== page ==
Here's How to Pace Yourself for a Full Day of Drinking Without Passing Out in the Bushes

Marathon day drinking favors the prepared.

It’s wedding season, summer is here, and all-day outdoor events call for all-day outdoor drinking — if you can handle it. And you can, if you’re a pro. Pacing yourself is a nice enough idea, but we all know, um, a friend, who has had one too many glasses of rosé by noon, devoured a tub of macaroni and cheese, and it was lights out for the rest of the day. Perhaps on the lawn or in the bushes.

But you got this: Executive chef Seth Levine of The Regal in Brooklyn tells The Feast how one can have fun involving cocktails all day long without passing out prematurely or getting way too tipsy for comfort.

“Getting ready for a long day of drinking takes some preparation,” he laughs. “Start the day off with some carbs [like the a stuffed brioche French toast Seth makes at The Regal in Williamsburg] that will keep the alcohol from getting too quickly into your bloodstream.”

Alcohol is metabolized by the liver (obvi), and according to the National Institutes of Health, blood-alcohol content is influenced by environmental factors like the rate of alcohol drinking, the amount of food in the stomach, and the type of alcohol consumed.

Timing is everything.

First and foremost you have to pace yourself. Do the math. If you have three or four cocktails before the day even really gets started, you're going to pass out pretty early. You have to start slow. One drink. One. Drink it slowly. If you start to feel buzzed, good. If you start to feel really drunk, sit down and stop drinking for a while.

“Slow and steady wins the race otherwise it's a race head first to the toilet,” Levine says.

Eat. A lot.

There is no dieting during an all-day drinking marathon. Salad isn’t going to coat your stomach or absorb any alcohol. You need carbs. Bread, pizza, pasta, the greasy stuff. Listen, you’re the one who wanted to drink all day. You wanna feel the buzz, you gotta eat the food.

Stop it with the shots.

Drinking over a period of hours is easier — that day and the next day for the hangover — when you’re not drinking straight liquor. Don’t accept any shots — what are you, in college? Stop it. Have white wine, beer, or cocktails that are lighter on the alcohol. If anyone is screaming “shots shots shots!” in your group, shouldn’t begin drinking before 10 p.m.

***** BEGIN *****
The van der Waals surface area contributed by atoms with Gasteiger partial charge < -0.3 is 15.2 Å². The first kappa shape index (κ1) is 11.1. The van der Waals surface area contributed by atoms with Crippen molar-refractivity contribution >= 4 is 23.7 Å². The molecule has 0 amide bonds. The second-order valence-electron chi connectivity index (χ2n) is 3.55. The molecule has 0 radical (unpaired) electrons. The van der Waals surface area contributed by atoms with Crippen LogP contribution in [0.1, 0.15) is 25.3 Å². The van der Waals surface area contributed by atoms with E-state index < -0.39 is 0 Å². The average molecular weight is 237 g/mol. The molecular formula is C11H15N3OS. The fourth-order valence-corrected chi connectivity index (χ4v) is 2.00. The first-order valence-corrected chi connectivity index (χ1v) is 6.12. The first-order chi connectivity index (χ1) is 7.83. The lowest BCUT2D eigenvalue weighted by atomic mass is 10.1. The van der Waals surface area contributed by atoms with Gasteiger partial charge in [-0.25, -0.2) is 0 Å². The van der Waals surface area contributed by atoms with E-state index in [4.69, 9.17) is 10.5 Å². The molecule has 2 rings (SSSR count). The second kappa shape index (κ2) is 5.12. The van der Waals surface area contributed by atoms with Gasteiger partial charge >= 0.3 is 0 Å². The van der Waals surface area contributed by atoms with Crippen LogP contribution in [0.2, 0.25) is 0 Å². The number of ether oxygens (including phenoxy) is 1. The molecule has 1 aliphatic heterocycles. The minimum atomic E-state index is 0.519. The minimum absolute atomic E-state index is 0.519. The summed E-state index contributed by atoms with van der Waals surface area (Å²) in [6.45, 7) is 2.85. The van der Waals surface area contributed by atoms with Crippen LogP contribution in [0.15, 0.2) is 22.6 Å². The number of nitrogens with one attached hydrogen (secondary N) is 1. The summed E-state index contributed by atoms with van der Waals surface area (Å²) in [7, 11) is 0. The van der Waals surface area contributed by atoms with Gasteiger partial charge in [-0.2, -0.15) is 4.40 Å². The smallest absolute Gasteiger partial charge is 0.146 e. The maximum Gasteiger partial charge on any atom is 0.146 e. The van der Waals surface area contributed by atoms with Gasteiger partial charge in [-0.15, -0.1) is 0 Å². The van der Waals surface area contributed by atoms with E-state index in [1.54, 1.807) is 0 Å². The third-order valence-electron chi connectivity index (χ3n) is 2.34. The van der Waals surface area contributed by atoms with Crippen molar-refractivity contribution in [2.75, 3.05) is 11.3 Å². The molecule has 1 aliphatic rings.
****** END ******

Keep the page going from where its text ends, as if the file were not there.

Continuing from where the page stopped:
“Stick to one spirit, so if vodka is your choice: Screwdrivers for breakfast, Bloody Mary for brunch, Moscow Mules, for lunch and a vodka martini for dinner,” chef Levine says.

Drink water too.

You must hydrate. The commonly known rule is one glass of water per every alcoholic drink. Just do it. It helps keep the hangover headache away and spaces out your alcoholic drinks. Unless you are trying to blackout, and then by all means forget the H2O. And everything else. 

Take a nap.

If you’re going to consume alcohol all day, then plan on carrying on that night, make like a baby and take a nap. Tuck yourself in and snooze off to dreamland for a solid two hours. Hopefully it will sober you up a little so you can start drinking again. If you went down for a nap but woke up in the morning... you drank too much.

Don’t puke.

If you throw up, you did it all wrong. You shouldn’t be drinking at all, never mind during the day. Get a hold of yourself. You did shots, didn’t you? What did we say? No shots. 

You're welcome.

The Feast is Bravo’s digital destination for foodies, serving fresh culinary inspo, piping hot celebrity food coverage, diet and wellness trends, plus the kitchen hacks and tools you never knew you needed. Like us on Facebook and visit daily for a curated menu of essential food news, from seriously thought provoking to just plain fun.

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